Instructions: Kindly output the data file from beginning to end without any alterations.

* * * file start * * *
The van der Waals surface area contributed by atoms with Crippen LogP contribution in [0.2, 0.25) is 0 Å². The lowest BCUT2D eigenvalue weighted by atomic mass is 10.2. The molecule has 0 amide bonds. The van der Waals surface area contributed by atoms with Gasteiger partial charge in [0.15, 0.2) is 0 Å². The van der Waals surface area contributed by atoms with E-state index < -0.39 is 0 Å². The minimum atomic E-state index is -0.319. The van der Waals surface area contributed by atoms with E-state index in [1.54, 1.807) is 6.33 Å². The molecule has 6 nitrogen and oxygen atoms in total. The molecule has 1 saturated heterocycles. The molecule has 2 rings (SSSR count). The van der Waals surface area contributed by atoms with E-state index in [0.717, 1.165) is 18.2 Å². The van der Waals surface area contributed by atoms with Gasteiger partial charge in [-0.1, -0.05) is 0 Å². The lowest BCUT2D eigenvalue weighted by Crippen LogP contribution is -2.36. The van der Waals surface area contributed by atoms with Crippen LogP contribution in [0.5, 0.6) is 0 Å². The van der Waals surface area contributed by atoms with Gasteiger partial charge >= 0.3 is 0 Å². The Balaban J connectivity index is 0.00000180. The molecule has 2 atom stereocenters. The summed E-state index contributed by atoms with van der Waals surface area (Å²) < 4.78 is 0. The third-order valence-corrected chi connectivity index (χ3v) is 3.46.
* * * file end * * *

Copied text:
The van der Waals surface area contributed by atoms with Crippen LogP contribution in [0.2, 0.25) is 0 Å². The lowest BCUT2D eigenvalue weighted by atomic mass is 10.2. The molecule has 0 amide bonds. The van der Waals surface area contributed by atoms with Gasteiger partial charge in [0.15, 0.2) is 0 Å². The van der Waals surface area contributed by atoms with E-state index < -0.39 is 0 Å². The minimum atomic E-state index is -0.319. The van der Waals surface area contributed by atoms with E-state index in [1.54, 1.807) is 6.33 Å². The molecule has 6 nitrogen and oxygen atoms in total. The molecule has 1 saturated heterocycles. The molecule has 2 rings (SSSR count). The van der Waals surface area contributed by atoms with E-state index in [0.717, 1.165) is 18.2 Å². The van der Waals surface area contributed by atoms with Gasteiger partial charge in [-0.1, -0.05) is 0 Å². The lowest BCUT2D eigenvalue weighted by Crippen LogP contribution is -2.36. The van der Waals surface area contributed by atoms with Crippen LogP contribution in [0.5, 0.6) is 0 Å². The van der Waals surface area contributed by atoms with Gasteiger partial charge >= 0.3 is 0 Å². The Balaban J connectivity index is 0.00000180. The molecule has 2 atom stereocenters. The summed E-state index contributed by atoms with van der Waals surface area (Å²) < 4.78 is 0. The third-order valence-corrected chi connectivity index (χ3v) is 3.46.